Boaz could have shamed her, shooed her away, mistreated her or even assaulted her. No one would have cared because she was a female immigrant without legal status or protection working in his field, digging into his profits, without his permission. But because he was a man of standing who loved the Lord, he pushed back against the normal tendencies of tribalism, fear, mistrust, and indignation over perceived wrongs. Instead, he extended equality and generosity to someone who was different and uninvited.
“Don’t go glean in another field and don’t go away from here.”
He did not do this blindly. He had heard of Ruth’s sacrifices to care for Naomi. He had seen with his own eyes her work ethic and disdain for pity. He combined his heart to follow God with the information he had about Ruth and he let his tribal walls fall down.
The same must happen today if we are going to see violence, racism, prejudice, inequality, and fear of differences dissipate in our communities. Boaz lived in an era of dysfunctional political leadership and poor morals. It is said that during his time everyone did what was right in their own eyes. Each had their own tribe. Their own set of values. Their own preferences. Their own filters. It was a tumultuous, dark season in ancient Israel’s history. Yet, we find this man of standing being different.
We can be different in our tumultuous time. We can combine our desire to follow God with intelligent, non-biased information and extend grace to someone we might initially mistrust or fear. And in the process, our own tribal walls will fall. To not do this would mean we value our fears over our hopes. That we value self-preservation over loving-kindness. That we value the darkness of our world over the Light that has entered our world.
Here is a song for your journey. It has helped me much in my own: Fear Is A Liar by Zach Williams.
One day Ruth the Moabite said to Naomi, “Let me go out into the harvest fields to pick up the stalks of grain left behind by anyone who is kind enough to let me do it.” Naomi replied, “All right, my daughter, go ahead.” So Ruth went out to gather grain behind the harvesters. And as it happened, she found herself working in a field that belonged to Boaz, —Ruth 2:2-3
“Let me go…pick up…grain left behind by anyone who is kind enough to let me do it.”
Ruth and Naomi are destitute widows. They have no source of income, no property, and no one to advocate for them. Widowhood has created holes in their financial stability, social standing, and opportunities for the future. Ancient Israel provided no social safety nets for poor widows. They were solely dependent upon the kindness of others to have their basic needs met.
COVID has taken things from our lives and left holes. Each person has been impacted by it differently, but the one thing we all have in common is the knowledge of being powerless to make the world the way we want it to be or the way it used to be. Just as Ruth could not change her poverty, we cannot change our powerlessness.
Ruth, in spite of her desperate situation, decided she would do what she could. By begging to work for grain, she was communicating her willingness to work where she could work and act where she could move. Here is a secret to the inner life: God seems to be most active in our lives when we are willing to work where we can. Moses was tending sheep when he had his burning bush moment. Gideon was harvesting grain when the Angel of the Lord showed up. David was doing chores when the prophet came to find the next king. Peter, James, and John were on the clock when Jesus showed up and said, “Come, follow me.” Ruth will meet Boaz, her God-send, because she was willing to work wherever the door was open.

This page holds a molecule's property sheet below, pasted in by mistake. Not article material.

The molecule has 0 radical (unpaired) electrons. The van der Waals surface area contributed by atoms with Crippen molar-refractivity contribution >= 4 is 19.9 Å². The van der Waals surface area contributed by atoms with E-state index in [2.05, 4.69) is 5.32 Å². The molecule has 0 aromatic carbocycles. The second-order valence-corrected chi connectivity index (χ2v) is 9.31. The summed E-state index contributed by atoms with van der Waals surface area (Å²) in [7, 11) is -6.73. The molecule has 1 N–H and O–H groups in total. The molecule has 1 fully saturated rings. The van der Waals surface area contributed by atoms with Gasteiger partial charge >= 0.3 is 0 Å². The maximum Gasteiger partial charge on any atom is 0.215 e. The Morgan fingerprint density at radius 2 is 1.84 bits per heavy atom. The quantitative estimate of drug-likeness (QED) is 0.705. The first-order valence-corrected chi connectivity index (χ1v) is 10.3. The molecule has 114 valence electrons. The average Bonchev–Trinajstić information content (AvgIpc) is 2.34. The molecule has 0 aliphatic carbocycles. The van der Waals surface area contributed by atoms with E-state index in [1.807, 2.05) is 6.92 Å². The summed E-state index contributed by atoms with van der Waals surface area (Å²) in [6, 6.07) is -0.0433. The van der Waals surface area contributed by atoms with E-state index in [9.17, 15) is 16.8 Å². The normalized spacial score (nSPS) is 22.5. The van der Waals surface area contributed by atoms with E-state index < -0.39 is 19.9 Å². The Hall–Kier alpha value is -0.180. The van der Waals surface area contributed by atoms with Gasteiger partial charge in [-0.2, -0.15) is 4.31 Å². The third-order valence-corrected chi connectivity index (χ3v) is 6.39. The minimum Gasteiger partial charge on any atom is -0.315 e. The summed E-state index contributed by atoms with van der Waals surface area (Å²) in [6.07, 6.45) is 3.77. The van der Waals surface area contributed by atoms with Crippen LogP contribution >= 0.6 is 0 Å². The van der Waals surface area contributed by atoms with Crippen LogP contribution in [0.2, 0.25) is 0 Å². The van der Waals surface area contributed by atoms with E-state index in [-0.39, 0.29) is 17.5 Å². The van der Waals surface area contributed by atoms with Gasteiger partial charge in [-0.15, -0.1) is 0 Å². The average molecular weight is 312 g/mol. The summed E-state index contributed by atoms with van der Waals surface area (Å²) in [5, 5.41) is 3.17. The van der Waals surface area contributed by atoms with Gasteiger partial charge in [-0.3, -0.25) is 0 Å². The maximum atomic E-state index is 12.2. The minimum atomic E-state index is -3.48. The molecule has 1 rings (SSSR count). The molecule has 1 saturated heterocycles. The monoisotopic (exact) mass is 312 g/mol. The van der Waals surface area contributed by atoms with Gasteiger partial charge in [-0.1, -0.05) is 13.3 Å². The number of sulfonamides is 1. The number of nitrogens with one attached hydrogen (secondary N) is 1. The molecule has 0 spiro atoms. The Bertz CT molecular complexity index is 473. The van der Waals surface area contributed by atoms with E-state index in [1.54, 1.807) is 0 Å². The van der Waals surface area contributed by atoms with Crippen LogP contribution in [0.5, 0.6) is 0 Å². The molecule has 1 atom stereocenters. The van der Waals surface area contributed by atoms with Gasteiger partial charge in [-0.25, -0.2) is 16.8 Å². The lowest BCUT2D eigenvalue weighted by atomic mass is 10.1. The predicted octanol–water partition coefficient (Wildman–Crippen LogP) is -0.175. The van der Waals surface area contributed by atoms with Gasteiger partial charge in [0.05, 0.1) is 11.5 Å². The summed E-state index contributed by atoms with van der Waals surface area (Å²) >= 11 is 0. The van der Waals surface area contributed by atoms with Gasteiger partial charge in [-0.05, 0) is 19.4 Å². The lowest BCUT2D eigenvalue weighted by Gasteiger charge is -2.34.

If God has gone silent in your COVID world, I suggest you get busy doing what you can with what you have where you are. Stop mourning. Stop complaining. Stop being afraid. Stop distracting yourself. Stop having a pity party. Stop giving up. Do something. Work. Serve. Share. Give. Don’t just be busy. Start adulting. Care for yourself and someone else at the same time. We greatly increase our chances of encountering God when we are responsibly caring, working, moving, and doing. This kind of living is proof that we are trusting God to provide and move on our behalf.
As it happened…
From Ruth’s perspective, she just happened to start working in Boaz’s field. To her, it was a random wheat field where no one chased her away. But when one is moving in faith, nothing happens by chance. It is all part of a Divine plan. Ruth had no idea she had just started moving towards God’s grace for her.
When you and I actively “faith” God, nothing happens by chance. We enter the Faith Zone. The Faith Zone rarely feels comfortable. We feel dependent and vulnerable. We usually feel humble and needy and small. We bring nothing to the table but the meager resources of a willing attitude and a weak hope—but that’s enough. God seems to notice our limitations more than our abilities.
I can’t prove it, but I bet Ruth felt pretty small that day working in a stranger’s backyard. It is how I feel some days when I come into the office or get ready to share God’s Word on a Sunday morning. I bet it is how you feel sometimes in this world right now.
If this is you—if you are responsibly moving forward the best you can with the little faith you have—you are in good company. You have entered the Faith Zone and are racing toward the grace God has for you. Press on. The Almighty God will meet you there. I know it doesn’t make sense, but God’s ways are just different from ours.
Only You, by Young Oceans featuring Evan Wickham, is a good song for the journey. Enjoy.